dark

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Такође погледајте: Dark

English[уреди]

Pronunciation[уреди]

Etymology 1[уреди]

From Средњи Енглески derk, from Стари Енглески deorc (dark, obscure, gloomy, without light, dreadful, horrible, sad, cheerless, sinister, wicked), from Пра-Германски *derkaz (dark), from Пра-Индо-Европски *dʰerg- (dim, dull), from Пра-Индо-Европски *dʰer- (dull, dirty).

Adjective[уреди]

A fairly dark (lacking light) railroad station, with a very dark (lacking light) tunnel beyond
A woman with dark hair and skin.

dark (comparative darker, superlative darkest)

  1. Having an absolute or (more often) relative lack of light.
    The room was too dark for reading.
    • 1879, R[ichard] J[efferies], chapter 1, in The Amateur Poacher, London: Smith, Elder, & Co., [], OCLC 752825175:
      They burned the old gun that used to stand in the dark corner up in the garret, close to the stuffed fox that always grinned so fiercely. Perhaps the reason why he seemed in such a ghastly rage was that he did not come by his death fairly. And why else was he put away up there out of sight?—and so magnificent a brush as he had too.
    • 2013 јул 20, “Out of the gloom”, in The Economist, volume 408, number 8845:
      [Rural solar plant] schemes are of little help to industry or other heavy users of electricity. Nor is solar power yet as cheap as the grid. For all that, the rapid arrival of electric light to Indian villages is long overdue. When the national grid suffers its next huge outage, as it did in July 2012 when hundreds of millions were left in the dark, look for specks of light in the villages.
    1. (of a source of light) Extinguished.
      Dark signals should be treated as all-way stop signs.
    2. Deprived of sight; blind.
  2. (of colour) Dull or deeper in hue; not bright or light.
    my sister's hair is darker than mine;  her skin grew dark with a suntan
    • 1915, Emerson Hough, The Purchase Price, chapterI:
      Serene, smiling, enigmatic, she faced him with no fear whatever showing in her dark eyes. The clear light of the bright autumn morning had no terrors for youth and health like hers.
    • 1977, Agatha Christie, chapter 2, in An Autobiography, part II, London: Collins, →ISBN:
      If I close my eyes I can see Marie today as I saw her then. Round, rosy face, snub nose, dark hair piled up in a chignon.
  3. Hidden, secret, obscure.
    1. Not clear to the understanding; not easily through; obscure; mysterious; hidden.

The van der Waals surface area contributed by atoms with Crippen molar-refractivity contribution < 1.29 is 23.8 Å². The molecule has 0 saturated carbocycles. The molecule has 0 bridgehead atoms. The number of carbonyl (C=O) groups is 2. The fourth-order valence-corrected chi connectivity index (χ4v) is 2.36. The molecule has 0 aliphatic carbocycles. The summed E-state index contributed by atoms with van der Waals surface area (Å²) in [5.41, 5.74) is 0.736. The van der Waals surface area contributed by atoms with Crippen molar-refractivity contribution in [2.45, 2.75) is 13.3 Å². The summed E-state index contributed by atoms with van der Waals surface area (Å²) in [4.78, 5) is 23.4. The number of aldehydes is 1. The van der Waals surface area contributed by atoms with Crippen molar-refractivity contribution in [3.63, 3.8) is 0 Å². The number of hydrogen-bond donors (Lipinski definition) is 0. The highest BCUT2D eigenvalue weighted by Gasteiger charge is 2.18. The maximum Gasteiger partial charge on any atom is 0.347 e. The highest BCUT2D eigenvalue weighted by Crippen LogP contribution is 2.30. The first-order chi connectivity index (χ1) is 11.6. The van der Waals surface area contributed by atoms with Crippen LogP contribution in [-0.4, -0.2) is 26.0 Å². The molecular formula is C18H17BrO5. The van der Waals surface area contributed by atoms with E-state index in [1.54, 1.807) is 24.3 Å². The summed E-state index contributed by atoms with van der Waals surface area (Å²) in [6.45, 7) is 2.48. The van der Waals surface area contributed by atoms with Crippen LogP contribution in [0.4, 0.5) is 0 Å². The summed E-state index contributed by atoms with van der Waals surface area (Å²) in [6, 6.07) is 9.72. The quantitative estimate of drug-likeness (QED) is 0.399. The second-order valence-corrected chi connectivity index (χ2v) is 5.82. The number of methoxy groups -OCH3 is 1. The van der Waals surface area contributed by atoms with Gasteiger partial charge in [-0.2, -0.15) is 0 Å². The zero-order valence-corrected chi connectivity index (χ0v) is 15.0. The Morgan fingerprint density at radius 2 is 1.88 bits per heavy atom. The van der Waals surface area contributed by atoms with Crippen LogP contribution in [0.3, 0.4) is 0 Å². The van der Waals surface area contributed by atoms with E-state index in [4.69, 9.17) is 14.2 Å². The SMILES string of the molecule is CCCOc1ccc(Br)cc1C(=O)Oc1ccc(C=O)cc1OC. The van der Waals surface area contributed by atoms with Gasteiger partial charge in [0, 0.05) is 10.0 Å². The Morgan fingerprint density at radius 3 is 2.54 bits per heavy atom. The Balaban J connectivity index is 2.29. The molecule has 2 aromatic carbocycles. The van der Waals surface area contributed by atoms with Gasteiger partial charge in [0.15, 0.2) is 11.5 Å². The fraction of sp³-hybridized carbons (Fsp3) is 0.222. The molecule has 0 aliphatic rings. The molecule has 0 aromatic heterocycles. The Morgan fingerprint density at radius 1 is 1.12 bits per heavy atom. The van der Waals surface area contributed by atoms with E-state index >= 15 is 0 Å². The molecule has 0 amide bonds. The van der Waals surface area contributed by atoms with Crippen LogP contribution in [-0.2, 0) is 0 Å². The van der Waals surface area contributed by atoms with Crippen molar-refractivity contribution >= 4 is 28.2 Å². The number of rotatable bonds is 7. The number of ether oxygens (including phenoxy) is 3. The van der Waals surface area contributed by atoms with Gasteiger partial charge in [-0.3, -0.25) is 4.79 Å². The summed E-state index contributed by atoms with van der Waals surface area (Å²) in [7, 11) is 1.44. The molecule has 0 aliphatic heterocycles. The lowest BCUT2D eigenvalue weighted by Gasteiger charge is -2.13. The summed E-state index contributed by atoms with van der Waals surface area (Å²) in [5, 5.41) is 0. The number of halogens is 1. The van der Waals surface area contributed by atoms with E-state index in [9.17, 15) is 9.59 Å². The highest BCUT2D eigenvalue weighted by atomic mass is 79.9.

• Шаблон:rfdatek
        What's your dark meaning, mouse, of this light word?
      • 1594-, Richard Hooker, Of the Lawes of Ecclesiastical Politie
        What may seem dark at the first, will afterward be found more plain.
      • 1801, Isaac Watts, The improvement of the mind, or A supplement to the art of logic
        It is the remark of an ingenious writer, should a barbarous Indian, who had never seen a palace or a ship, view their separate and disjointed parts, and observe the pillars, doors, windows, cornices and turrets of the one, or the prow and stern, the ribs and masts, the ropes and shrouds, the sails and tackle of the other, he would be able to form but a very lame and dark idea of either of those excellent and useful inventions.
      • Шаблон:rfdatek
        the dark problems of existence
    2. (gambling, of race horses) Having racing capability not widely known.
  4. Without moral or spiritual light; sinister, malign.
    a dark villain;  a dark deed
  5. Conducive to hopelessness; depressing or bleak.
    the Great Depression was a dark time;  the film was a dark psychological thriller
    • Шаблон:rfdatek
      A deep melancholy took possession of him, and gave a dark tinge to all his views of human nature.
    • Шаблон:rfdatek
      There is, in every true woman's heart, a spark of heavenly fire, which beams and blazes in the dark hour of adversity.
  6. Lacking progress in science or the arts; said of a time period.
    • Шаблон:rfdatek
      The age wherein he lived was dark, but he / Could not want light who taught the world to see.
    • Шаблон:rfdatek
      The tenth century used to be reckoned by mediaeval historians as the darkest part of this intellectual night.
  7. With emphasis placed on the unpleasant aspects of life; said of a work of fiction, a work of nonfiction presented in narrative form or a portion of either.
    The ending of this book is rather dark.
Synonyms[уреди]